Satanik: Original Motion Picture Soundtrack Album Review

Written by Richie Corelli

Released by Dagored Records

Composed by Roberto Pregadio & Romano Mussolini
1968
Released on April 22nd, 2017

Review:

In the early 1960s, Satanik launched as a part of the fumetti neri comic genre; a series of Italian pulp noir stories, characterized by sex and violence. The Satanik books were loosely adapted to film and released in 1968. Unfortunately, the resulting movie was not good. Critically panned, Satanik is a sloppy and awkward release. The acting is robotic. The script and dialogue is unfocused and dull.

The soundtrack is the best part of the film, but it too has issues. For example, mixing is a problem throughout the album. Take "Sequence 12". The track suffers from its production. Over a bed of humming garage organs, a horn plays a sad melody. A guitar strums alongside the bass and drums, keeping time. The balance is off. The guitar is too loud, the organ too soft. On top of that, the actual sound is muddy. This is understandable, given the technological limitations of the time, but a contemporary remastering of these songs would have been a welcomed sonic improvement.

The main problem with Satanik, though, is songwriting and performance. The compositions are a little too generic. The recurring melody sounds a little too similar to the "James Bond Theme" by Monty Norman and/or John Barry (the actual authorship of that theme is disputed). Satanik echoes that Bond song, but without the punch, without the fiery energy. Every player has his or her own voice, but the instrumentation falls flat. There is no signature to this work. The players seem to be phoning it in. This is surprising because the album isn't without talent.

Roberto Pregadio and Romano Mussolini have both proven themselves to be gifted composers on other various projects. Pregadio had a prolific film score career, composing music for about fifty pictures. He'd write lively, groovy lounge. He'd write tense, thrilling pieces. He was a part of the team that composed the iconic western theme for The Forgotten Pistolero. The guy had skill. Romano Mussolini was the son of Italy's famous fascist dictator, Benito Mussolini. It was a tough shadow to escape, but Romano Mussolini found his sunlight. He established his own name by earning critical acclaim as a pianist and jazz musician. He toured internationally and partnered with some of jazz's best known musicians.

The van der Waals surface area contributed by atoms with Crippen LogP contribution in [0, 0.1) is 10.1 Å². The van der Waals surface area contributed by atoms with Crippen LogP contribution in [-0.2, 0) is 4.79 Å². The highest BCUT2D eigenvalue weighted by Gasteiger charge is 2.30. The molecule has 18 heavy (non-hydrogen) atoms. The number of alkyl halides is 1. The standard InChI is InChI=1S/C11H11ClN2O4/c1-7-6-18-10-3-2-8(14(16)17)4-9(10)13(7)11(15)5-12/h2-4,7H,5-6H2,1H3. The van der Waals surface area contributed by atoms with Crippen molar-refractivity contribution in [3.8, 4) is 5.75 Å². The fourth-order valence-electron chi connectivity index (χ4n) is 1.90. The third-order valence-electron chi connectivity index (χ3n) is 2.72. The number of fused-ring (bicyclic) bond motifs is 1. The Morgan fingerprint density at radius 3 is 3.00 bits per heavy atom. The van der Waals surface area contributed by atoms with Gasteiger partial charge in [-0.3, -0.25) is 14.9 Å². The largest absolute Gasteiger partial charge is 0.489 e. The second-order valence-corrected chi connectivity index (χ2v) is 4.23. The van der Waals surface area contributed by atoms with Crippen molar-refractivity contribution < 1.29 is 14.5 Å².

Any collaboration between Pregadio and Mussolini should have, in theory, yielded sweeter fruit. And, indeed, Satanik does play host to some strong segments. "Sequence 2" slides in on soft guitar fuzz. A trumpet takes the front of the stage while a garage organ hums in the back. The guitar flashes small waves of distortion for effect. It works well. "Sequence 7' is a sparse, light piece until a saxophone blazes forward atop a tempo-change in the second half. "Sequence 8" shows a different side of the composers, showing off their diversity. It's a theatrical piece, taking a more traditional route, playing to classic black-and-white horror soundtrack tropes. It's good. These moments of greatness only make the comparable weaker moments more frustrating because they highlight wasted potential and missed opportunities.

Dagored Records released this as a limited repress for Record Store Day 2017. The record itself is a transparent red vinyl. It matches the cover. A still shot from the film, an image of a masked woman with raised arms, is blown up and drenched in a red color filter. The woman is Magda Konopka, the actress who plays Dr. Marnie Bannister (aka Satanik). The packaging and artwork is simple, but it does the job. A masked character is always alluring.

The 1960s saw a vibrancy in space age pop; that jazzy, cool lounge that swung and grooved. Sexy and fun, it's the type of music for lit cigarettes and Vesper Martinis, shaken, not stirred. Satanik is a reflection of this sound. But there are other soundtracks, albums, and compilations that are similar and better. Overall, Satanik is recommended for collectors and completists, but not for the average listener.

Grades:

Music: 2.5 Stars Cover
Art: 2.5 Stars
Packaging:
Overall: 2.5 Star Rating

 

 

About The Author
Richie Corelli
Staff Writer
Richie isn’t ignoring you. He just can’t hear you over the music. He’s been plugged in to his headphones for decades, diving into the zine culture of the 90s, blogging relentlessly through the 00s and beyond. He knows more about certain bands than he knows about himself. His love of music is rivaled only by his love of horror. If it’s creepy and spooky, he’s into it.

HorrorTalk sutures his two passions together, giving him a platform to analyze and express his feelings on horror scores, soundtracks and live performances. It’s a celebration of all that goes bump in the night.
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